Gizmos for Cursor

I’m pretty fresh to blender. Coming from 3DSmax and Maya, a common thing I do when i finish modelling my base object is move the pivot (origin) of the model.

I could be missing something, but there doesn’t seem to be a fine grained/direct way to do this in Blender. It seems like you have to use the cursor to edit the pivot but to do that you have to awkwardly guide the cursor in by clicking your 2D window and hoping it ends up in the right 3D location, or by nudging sliders in the view panel (no snaps). Where as in Max and Maya, you have direct, 3D, gizmo based control over where you want to place/rotate the pivot (with snaps)

Is there currently a better way to re-position the pivot point (origin) / do you think it would be a good idea to allow gizmos to be associated with the cursor tool? I’m thinking it would be toggle-able to allow for screen manipulation, like is currently available, or direct manipulation like other DCC users are used to.

Or maybe we just need an edit origin toggle you can enter that gives you direct, gizmo based origin manipulation - no Cursor Tool changes required.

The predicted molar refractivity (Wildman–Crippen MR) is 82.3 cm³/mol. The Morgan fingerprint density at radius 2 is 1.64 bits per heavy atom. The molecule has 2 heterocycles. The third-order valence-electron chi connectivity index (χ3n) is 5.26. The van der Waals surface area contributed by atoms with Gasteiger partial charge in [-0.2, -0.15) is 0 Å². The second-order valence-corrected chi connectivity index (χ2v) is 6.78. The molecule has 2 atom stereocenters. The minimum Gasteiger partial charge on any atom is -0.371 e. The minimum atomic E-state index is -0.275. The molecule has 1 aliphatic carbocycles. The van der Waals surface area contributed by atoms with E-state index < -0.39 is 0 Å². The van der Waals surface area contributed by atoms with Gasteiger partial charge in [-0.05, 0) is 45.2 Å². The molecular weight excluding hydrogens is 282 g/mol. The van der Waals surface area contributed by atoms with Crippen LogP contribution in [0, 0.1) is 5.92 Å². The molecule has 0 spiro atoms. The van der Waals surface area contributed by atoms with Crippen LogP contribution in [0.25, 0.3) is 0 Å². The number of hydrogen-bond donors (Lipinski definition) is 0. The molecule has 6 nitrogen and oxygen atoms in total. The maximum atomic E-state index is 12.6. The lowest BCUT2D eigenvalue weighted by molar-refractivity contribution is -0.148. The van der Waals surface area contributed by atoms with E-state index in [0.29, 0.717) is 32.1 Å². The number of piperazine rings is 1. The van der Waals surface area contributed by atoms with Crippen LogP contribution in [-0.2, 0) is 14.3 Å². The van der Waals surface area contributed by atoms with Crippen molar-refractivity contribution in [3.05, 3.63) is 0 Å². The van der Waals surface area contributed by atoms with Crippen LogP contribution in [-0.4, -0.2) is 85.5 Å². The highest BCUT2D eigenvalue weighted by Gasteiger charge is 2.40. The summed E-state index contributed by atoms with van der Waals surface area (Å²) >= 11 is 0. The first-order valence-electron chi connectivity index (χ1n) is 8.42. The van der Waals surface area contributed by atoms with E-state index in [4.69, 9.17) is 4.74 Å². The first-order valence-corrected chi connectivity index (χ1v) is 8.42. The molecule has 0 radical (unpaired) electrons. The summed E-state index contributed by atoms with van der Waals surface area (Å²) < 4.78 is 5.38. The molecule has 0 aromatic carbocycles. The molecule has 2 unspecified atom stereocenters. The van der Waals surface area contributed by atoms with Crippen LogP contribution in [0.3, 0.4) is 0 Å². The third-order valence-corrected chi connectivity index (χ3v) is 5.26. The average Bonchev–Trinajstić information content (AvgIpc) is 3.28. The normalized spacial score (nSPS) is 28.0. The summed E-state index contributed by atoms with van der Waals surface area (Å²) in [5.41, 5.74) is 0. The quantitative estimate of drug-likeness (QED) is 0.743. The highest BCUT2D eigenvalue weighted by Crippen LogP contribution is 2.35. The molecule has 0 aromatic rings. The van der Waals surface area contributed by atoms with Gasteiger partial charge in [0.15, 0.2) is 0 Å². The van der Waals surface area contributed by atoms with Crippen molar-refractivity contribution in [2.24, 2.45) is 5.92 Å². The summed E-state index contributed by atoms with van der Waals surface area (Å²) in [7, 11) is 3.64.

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The ability to directly transform the origin has been requested a thousand of times, and yes you guessed, no luck.

Unfortunately we have to keep fighting with the cursor for that. And yea of course, the cursor should have a transform gizmo.

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In order to add gizmos to directly transform the origin, we wouldn’t have to use the cursor at all. It’s ‘just’ a matter of adding a pivot point transform setting, so that moving, rotating, scaling would offset the origin only. The 3D cursor doesn’t have to be involved at all.

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Yeah i agree. I figured since the Cursor Tool was currently the only way to edit the origin in Blender (afaik), people might want to keep it similar.

But if people are down to just edit the origin directly, that’d be what i’d prefer to see